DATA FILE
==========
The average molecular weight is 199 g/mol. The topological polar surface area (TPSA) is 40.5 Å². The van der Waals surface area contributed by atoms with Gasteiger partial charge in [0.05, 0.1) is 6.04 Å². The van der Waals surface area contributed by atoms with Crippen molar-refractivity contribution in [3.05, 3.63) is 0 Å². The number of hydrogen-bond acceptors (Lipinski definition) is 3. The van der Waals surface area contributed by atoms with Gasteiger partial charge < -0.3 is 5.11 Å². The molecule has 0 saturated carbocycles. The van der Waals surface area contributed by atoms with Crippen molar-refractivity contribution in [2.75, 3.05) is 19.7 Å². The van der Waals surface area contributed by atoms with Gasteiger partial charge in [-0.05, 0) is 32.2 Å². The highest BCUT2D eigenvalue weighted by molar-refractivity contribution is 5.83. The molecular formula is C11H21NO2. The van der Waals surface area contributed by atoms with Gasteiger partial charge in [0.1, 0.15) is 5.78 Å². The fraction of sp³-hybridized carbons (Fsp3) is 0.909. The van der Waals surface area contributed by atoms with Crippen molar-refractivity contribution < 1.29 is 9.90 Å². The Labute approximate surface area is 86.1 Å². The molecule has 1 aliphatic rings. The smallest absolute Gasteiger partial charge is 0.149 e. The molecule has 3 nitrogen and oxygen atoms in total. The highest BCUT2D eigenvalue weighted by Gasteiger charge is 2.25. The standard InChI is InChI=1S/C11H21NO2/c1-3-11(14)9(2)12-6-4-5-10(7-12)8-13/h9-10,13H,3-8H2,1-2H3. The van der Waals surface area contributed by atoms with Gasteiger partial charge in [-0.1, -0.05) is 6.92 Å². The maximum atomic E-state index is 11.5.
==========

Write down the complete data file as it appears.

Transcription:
The average molecular weight is 199 g/mol. The topological polar surface area (TPSA) is 40.5 Å². The van der Waals surface area contributed by atoms with Gasteiger partial charge in [0.05, 0.1) is 6.04 Å². The van der Waals surface area contributed by atoms with Crippen molar-refractivity contribution in [3.05, 3.63) is 0 Å². The number of hydrogen-bond acceptors (Lipinski definition) is 3. The van der Waals surface area contributed by atoms with Gasteiger partial charge < -0.3 is 5.11 Å². The molecule has 0 saturated carbocycles. The van der Waals surface area contributed by atoms with Crippen molar-refractivity contribution in [2.75, 3.05) is 19.7 Å². The van der Waals surface area contributed by atoms with Gasteiger partial charge in [-0.05, 0) is 32.2 Å². The highest BCUT2D eigenvalue weighted by molar-refractivity contribution is 5.83. The molecular formula is C11H21NO2. The van der Waals surface area contributed by atoms with Gasteiger partial charge in [0.1, 0.15) is 5.78 Å². The fraction of sp³-hybridized carbons (Fsp3) is 0.909. The van der Waals surface area contributed by atoms with Crippen molar-refractivity contribution < 1.29 is 9.90 Å². The Labute approximate surface area is 86.1 Å². The molecule has 1 aliphatic rings. The smallest absolute Gasteiger partial charge is 0.149 e. The molecule has 3 nitrogen and oxygen atoms in total. The highest BCUT2D eigenvalue weighted by Gasteiger charge is 2.25. The standard InChI is InChI=1S/C11H21NO2/c1-3-11(14)9(2)12-6-4-5-10(7-12)8-13/h9-10,13H,3-8H2,1-2H3. The van der Waals surface area contributed by atoms with Gasteiger partial charge in [-0.1, -0.05) is 6.92 Å². The maximum atomic E-state index is 11.5.